Dynamics: 31 is a little old school by going 5.1, but that’s all the film really needs.  It has a good, crisp and clean mix that accentuates effects and vocals with good detail.  There is a healthy and impressive blend of Zombie’s weaving songs through the mix to go with the actions and discussions.  Overall this mix gives good, layered nuances and really loud, discomforting horror and action to the mix.

Height: N/A

Low Frequency Extension:  The subwoofer does good with some musical numbers as well as thumping when there is a struggle or a weapon is clanging on something.  Engines also provide some rattle and hum as they vibrate onward.

Surround Sound Presentation:  There are some neat moments in this mix that give some unique sounds and pieces to the ambiance in the rear speakers.  A lot of the focus is on the front that does great with motion back and forth and distance volume.

Dialogue Reproduction:  Dialogue is very crisp and clear, so much that you can hear mouth smacking, saliva sliding and much more when a character speaks.

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31 comes with an UltraViolet digital copy of the film.

Audio Commentary

  • With Rob Zombie

In Hell Everybody Loves Popcorn: The Making Of 31 (HD, 2:11:27) – A 5-part featuring length documentary on making the film.  Those familiar with Rob Zombie’s home video releases know how in depth and hands-on these are.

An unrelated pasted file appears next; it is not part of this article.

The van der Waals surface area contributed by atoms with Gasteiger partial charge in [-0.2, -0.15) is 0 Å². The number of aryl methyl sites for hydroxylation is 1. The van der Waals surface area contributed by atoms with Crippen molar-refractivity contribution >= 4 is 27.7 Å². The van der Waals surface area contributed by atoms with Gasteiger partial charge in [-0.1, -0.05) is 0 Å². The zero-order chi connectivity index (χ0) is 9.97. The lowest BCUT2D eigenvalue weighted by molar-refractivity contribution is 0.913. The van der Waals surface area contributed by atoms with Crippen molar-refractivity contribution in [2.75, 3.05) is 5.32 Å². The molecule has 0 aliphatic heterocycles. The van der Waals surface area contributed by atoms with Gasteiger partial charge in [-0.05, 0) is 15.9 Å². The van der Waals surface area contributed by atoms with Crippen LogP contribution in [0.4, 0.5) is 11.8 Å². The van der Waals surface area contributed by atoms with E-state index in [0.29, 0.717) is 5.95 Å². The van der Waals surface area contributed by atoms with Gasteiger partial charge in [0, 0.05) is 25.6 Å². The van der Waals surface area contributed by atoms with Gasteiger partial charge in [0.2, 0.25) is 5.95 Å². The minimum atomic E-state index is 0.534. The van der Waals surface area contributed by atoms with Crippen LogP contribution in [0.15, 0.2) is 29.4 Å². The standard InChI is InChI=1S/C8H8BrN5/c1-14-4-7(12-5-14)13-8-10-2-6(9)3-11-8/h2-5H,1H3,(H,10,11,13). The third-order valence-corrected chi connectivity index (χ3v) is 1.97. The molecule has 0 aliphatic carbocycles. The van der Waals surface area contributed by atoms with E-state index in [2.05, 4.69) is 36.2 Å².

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31 finds Rob Zombie returning to a more familiar look and feel with his 6th live action outing.  Its an entertaining stroll if you’re a fan of his.  This Blu-ray features some terrific audio and video quality with its goopy, bloody presentation.  The extras may appear light, but lets not forget that one is a documentary on making it that is longer than the film and the other is a featuring length commentary.  That’s about 4 hours of material right there, I think we’re fine.  If you’re a Rob Zombie fan or like grisly 70s throwback horror, you really should pick this one up at a decent low price.



Brandon is the host, producer, writer and editor of The Brandon Peters Show (thebrandonpetersshow.com) on the Creative Zombie Studios Network. At Why So Blu he is a Writer/Reviewer. Brandon is a lifelong obsessive film nerd. As eager to educate in the world of film as I am to learn. An avid lover of horror, schlock and trash. You can also find older essays on his blog Naptown Nerd (naptownnerd.blogspot.com).